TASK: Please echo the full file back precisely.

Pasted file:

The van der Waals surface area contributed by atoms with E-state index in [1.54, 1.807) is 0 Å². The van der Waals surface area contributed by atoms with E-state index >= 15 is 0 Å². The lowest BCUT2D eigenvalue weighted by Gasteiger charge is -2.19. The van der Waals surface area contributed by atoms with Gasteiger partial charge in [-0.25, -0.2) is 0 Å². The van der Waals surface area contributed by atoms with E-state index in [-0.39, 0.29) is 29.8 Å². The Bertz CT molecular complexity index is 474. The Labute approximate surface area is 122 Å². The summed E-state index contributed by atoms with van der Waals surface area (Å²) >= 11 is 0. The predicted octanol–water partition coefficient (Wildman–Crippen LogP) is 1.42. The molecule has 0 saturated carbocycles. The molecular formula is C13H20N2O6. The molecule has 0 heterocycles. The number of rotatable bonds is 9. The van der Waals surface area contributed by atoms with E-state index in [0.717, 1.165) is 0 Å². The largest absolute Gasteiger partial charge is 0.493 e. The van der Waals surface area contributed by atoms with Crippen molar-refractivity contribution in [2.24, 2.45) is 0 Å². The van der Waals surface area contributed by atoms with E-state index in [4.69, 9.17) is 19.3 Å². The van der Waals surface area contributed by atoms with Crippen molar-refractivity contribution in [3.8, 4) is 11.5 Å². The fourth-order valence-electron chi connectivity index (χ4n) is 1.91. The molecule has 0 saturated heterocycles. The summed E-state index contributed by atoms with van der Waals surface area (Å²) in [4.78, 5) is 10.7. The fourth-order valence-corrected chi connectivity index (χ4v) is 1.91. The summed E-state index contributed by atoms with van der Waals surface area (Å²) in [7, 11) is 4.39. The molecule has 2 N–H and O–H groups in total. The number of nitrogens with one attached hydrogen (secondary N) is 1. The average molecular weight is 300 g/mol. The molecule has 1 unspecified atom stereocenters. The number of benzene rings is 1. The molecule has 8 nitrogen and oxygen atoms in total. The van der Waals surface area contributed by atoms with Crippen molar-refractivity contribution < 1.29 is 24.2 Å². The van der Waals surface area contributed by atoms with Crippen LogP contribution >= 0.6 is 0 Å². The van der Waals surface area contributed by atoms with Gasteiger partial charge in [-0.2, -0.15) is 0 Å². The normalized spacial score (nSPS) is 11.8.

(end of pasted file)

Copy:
The van der Waals surface area contributed by atoms with E-state index in [1.54, 1.807) is 0 Å². The van der Waals surface area contributed by atoms with E-state index >= 15 is 0 Å². The lowest BCUT2D eigenvalue weighted by Gasteiger charge is -2.19. The van der Waals surface area contributed by atoms with Gasteiger partial charge in [-0.25, -0.2) is 0 Å². The van der Waals surface area contributed by atoms with E-state index in [-0.39, 0.29) is 29.8 Å². The Bertz CT molecular complexity index is 474. The Labute approximate surface area is 122 Å². The summed E-state index contributed by atoms with van der Waals surface area (Å²) >= 11 is 0. The predicted octanol–water partition coefficient (Wildman–Crippen LogP) is 1.42. The molecule has 0 saturated carbocycles. The molecular formula is C13H20N2O6. The molecule has 0 heterocycles. The number of rotatable bonds is 9. The van der Waals surface area contributed by atoms with E-state index in [0.717, 1.165) is 0 Å². The largest absolute Gasteiger partial charge is 0.493 e. The van der Waals surface area contributed by atoms with Crippen molar-refractivity contribution in [2.24, 2.45) is 0 Å². The van der Waals surface area contributed by atoms with E-state index in [4.69, 9.17) is 19.3 Å². The van der Waals surface area contributed by atoms with Crippen molar-refractivity contribution in [3.8, 4) is 11.5 Å². The fourth-order valence-electron chi connectivity index (χ4n) is 1.91. The molecule has 0 saturated heterocycles. The summed E-state index contributed by atoms with van der Waals surface area (Å²) in [4.78, 5) is 10.7. The fourth-order valence-corrected chi connectivity index (χ4v) is 1.91. The summed E-state index contributed by atoms with van der Waals surface area (Å²) in [7, 11) is 4.39. The molecule has 2 N–H and O–H groups in total. The number of nitrogens with one attached hydrogen (secondary N) is 1. The average molecular weight is 300 g/mol. The molecule has 1 unspecified atom stereocenters. The number of benzene rings is 1. The molecule has 8 nitrogen and oxygen atoms in total. The van der Waals surface area contributed by atoms with Crippen molar-refractivity contribution < 1.29 is 24.2 Å². The van der Waals surface area contributed by atoms with Crippen LogP contribution >= 0.6 is 0 Å². The van der Waals surface area contributed by atoms with Gasteiger partial charge in [-0.2, -0.15) is 0 Å². The normalized spacial score (nSPS) is 11.8.